28 April 2022
The Fintech B2B Marketing Conference was my first live event in two years and an overdue return to Level39, spiritual home of fintech startups in London. It was an interesting test of whether in person events really are back.
Excellently curated and managed by Payal Raina, there were workshop sessions and a formal conference. Martech vendors like Seismic and Cvent helped by sponsoring and contributing their expertise. Expert speakers like Dr Dave Chaffey (pictured below), Virginie O’Shea and Smita Gupta gave insight into the B2B fintech sector and the challenges it presents to marketers.
After two years living through Teams, it seems much has changed but some perpetual challenges remain (tension between sales and marketing, anyone?).
Here’s a brief soundbite run through key takeaways from the working sessions:
The marketing environment is busy: High level of noise. Everyone is busier. Everyone under pressure. Volume is up. Bandwidth is limited. Empathy is down. When do we reach saturation? All of which translates to, it’s harder to get and keep attention. This puts a premium on strategic thinking. Careful consideration of why, what and when to engage an audience. It puts a premium on a disciplined approach to not doing every tactic possible.
Recruitment: Everyone is very focused on recruitment. Everyone is finding it tough. Vendors, fintechs, agencies, everyone. There is a lot of time spent thinking around the problem. Everyone is looking at their employer brand. Some are looking at hiring younger, less experienced people and considering how they quickly backfill the inevitable knowledge gap. Some are looking at hiring talent ‘anywhere’, without boundaries, creating teams that may never sit together.
CMOs believe in brand but… the CRO isn’t convinced. And the CFO doesn’t want to pay for it. Everyone bought into the importance of brand-building and awareness to the later stages of the funnel. Nobody had an easy task selling that to their board.
KPIs are borked. Lacking a connected left to right view. Data lives inside siloes. Data is used as a political tool in big companies, so meaningful KPIs suffer. Smaller businesses, with a culture of collaboration and a clear focus on the ultimate KPI that matters (bottom-line), stand a chance of creating KPIs that connect the organization. In bigger businesses, KPIs are not aligned across functions, leading to tensions between marketing and sales.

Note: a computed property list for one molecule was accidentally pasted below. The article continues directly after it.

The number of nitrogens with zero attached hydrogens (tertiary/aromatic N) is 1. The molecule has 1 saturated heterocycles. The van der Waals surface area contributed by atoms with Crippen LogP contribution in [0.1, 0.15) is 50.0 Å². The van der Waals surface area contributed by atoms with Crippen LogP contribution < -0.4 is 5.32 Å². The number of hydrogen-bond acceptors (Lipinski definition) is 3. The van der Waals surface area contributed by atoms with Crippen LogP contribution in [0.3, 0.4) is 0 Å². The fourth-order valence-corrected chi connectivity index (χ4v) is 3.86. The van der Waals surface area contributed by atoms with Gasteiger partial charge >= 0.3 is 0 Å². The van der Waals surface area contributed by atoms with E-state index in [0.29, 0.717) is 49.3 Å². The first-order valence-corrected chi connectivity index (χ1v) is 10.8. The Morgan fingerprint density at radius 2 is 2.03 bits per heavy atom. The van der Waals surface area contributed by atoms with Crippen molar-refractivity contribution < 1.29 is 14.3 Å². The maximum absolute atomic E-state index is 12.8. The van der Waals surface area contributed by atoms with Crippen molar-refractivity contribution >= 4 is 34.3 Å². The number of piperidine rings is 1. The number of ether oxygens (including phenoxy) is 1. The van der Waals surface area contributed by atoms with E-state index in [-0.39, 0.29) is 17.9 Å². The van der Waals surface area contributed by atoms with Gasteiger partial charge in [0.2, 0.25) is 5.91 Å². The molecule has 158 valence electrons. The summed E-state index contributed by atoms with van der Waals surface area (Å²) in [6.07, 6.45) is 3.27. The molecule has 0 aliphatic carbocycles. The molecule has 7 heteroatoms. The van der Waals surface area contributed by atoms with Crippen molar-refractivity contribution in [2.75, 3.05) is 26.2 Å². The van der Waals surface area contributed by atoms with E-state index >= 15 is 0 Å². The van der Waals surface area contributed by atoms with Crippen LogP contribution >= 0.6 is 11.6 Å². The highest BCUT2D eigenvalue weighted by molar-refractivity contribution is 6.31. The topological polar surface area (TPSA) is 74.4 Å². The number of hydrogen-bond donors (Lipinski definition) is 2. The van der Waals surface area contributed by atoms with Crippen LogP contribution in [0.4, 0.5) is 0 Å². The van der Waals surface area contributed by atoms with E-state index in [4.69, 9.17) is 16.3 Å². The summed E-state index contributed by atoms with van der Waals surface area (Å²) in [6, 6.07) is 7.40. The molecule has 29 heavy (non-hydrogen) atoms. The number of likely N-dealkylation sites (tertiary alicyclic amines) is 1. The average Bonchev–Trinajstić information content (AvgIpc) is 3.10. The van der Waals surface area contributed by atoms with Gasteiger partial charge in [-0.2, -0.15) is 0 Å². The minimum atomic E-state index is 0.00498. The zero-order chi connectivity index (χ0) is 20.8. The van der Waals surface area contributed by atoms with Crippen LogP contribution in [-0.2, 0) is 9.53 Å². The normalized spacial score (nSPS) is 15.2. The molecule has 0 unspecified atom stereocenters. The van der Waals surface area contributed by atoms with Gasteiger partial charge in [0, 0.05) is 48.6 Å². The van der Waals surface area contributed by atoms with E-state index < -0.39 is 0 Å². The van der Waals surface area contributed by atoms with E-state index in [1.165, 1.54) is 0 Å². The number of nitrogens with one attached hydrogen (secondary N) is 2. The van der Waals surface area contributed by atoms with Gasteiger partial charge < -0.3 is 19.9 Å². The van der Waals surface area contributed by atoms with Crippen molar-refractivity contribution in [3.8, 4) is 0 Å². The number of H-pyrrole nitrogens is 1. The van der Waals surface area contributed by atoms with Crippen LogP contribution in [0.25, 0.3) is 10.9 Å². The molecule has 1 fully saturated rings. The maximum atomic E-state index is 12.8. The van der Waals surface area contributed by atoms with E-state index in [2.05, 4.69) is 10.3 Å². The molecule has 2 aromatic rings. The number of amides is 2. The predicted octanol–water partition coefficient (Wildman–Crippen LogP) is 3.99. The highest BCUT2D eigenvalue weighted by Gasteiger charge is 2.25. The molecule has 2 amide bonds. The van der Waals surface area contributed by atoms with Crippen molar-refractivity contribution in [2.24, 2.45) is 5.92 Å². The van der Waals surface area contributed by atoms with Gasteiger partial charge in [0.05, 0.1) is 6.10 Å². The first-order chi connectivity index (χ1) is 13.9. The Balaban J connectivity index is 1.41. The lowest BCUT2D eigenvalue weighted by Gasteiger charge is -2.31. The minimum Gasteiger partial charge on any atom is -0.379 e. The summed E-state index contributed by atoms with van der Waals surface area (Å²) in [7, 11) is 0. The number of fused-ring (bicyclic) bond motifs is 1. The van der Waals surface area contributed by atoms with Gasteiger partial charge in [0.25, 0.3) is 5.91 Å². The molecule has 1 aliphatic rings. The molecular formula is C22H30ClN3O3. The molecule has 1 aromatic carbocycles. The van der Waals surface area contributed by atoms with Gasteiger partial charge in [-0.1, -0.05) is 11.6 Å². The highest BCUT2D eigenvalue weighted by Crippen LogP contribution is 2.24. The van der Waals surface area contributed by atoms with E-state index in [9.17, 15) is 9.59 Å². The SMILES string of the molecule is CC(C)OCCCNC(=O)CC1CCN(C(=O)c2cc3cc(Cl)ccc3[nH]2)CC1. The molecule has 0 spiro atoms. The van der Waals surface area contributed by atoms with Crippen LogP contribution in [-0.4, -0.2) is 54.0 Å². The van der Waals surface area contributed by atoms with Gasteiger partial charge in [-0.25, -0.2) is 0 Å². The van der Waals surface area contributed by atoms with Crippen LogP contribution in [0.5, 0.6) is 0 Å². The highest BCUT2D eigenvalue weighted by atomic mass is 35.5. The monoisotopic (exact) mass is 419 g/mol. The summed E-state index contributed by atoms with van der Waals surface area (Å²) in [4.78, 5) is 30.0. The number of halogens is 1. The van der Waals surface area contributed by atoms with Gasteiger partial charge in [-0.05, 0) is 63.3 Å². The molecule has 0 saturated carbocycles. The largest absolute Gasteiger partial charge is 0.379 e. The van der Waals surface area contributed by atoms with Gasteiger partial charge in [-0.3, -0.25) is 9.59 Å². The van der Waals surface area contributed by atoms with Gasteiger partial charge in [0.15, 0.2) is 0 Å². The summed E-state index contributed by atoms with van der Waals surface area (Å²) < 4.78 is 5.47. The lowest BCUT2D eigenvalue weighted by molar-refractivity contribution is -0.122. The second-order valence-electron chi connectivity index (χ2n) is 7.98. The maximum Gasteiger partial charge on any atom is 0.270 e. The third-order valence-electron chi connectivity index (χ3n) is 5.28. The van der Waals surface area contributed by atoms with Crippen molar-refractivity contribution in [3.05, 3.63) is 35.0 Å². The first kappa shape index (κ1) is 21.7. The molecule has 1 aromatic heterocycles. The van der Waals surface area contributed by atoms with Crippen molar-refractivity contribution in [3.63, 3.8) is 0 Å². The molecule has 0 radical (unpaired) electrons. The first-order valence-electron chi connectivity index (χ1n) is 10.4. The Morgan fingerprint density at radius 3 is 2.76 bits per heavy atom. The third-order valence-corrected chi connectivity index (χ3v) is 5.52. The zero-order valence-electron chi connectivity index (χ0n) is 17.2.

Did LinkedIn change? Questions whether LinkedIn is the same animal post-pandemic as pre. Debate about whether ‘classic’ LinkedIn – it’s for business, right? – is being replaced by LinkedIn ‘lite’ – its more personal, prone to over-sharing? And is it too noisy without enough filters (of all kinds). This may be a matter of the increased expression of ‘my passions’, as much as ‘my skills’ or expertise.
TikTok and Instagram are on the radar. Just no-one is quite sure how to use them for B2B audiences.
Is martech off the crest of the wave? Trough of disillusionment? Not quite – but lots of anecdote swapping around different tools in the martech landscape. Which were working for people. Which weren’t delivering on the promise. Lots of stories about efforts spent joining the dots.
And Data, Data, Data. Obvs. In fact – I’d say – the problem is not getting data on audience behaviors and actions (lots of new vendor inputs on gathering and collecting data on every of action or activity). It’s turning data into intelligent audience insight and actionable interventions to smooth and speed the customer journey.
Serendity happens when people meet. There’s an aspect of face-to-face events that is pure serendipity. You don’t get this from virtual events. I bumped into a client from way back, on another continent, in a different company. I had a coffee with a growing fintech business we could really help. I happened to sit next to someone with a problem I could offer some answers around. I met someone new who knew us and was super positive about our business, and I’ll be connecting her to the right people...
Serendipity. Did we ever question whether face-to-face events would come back?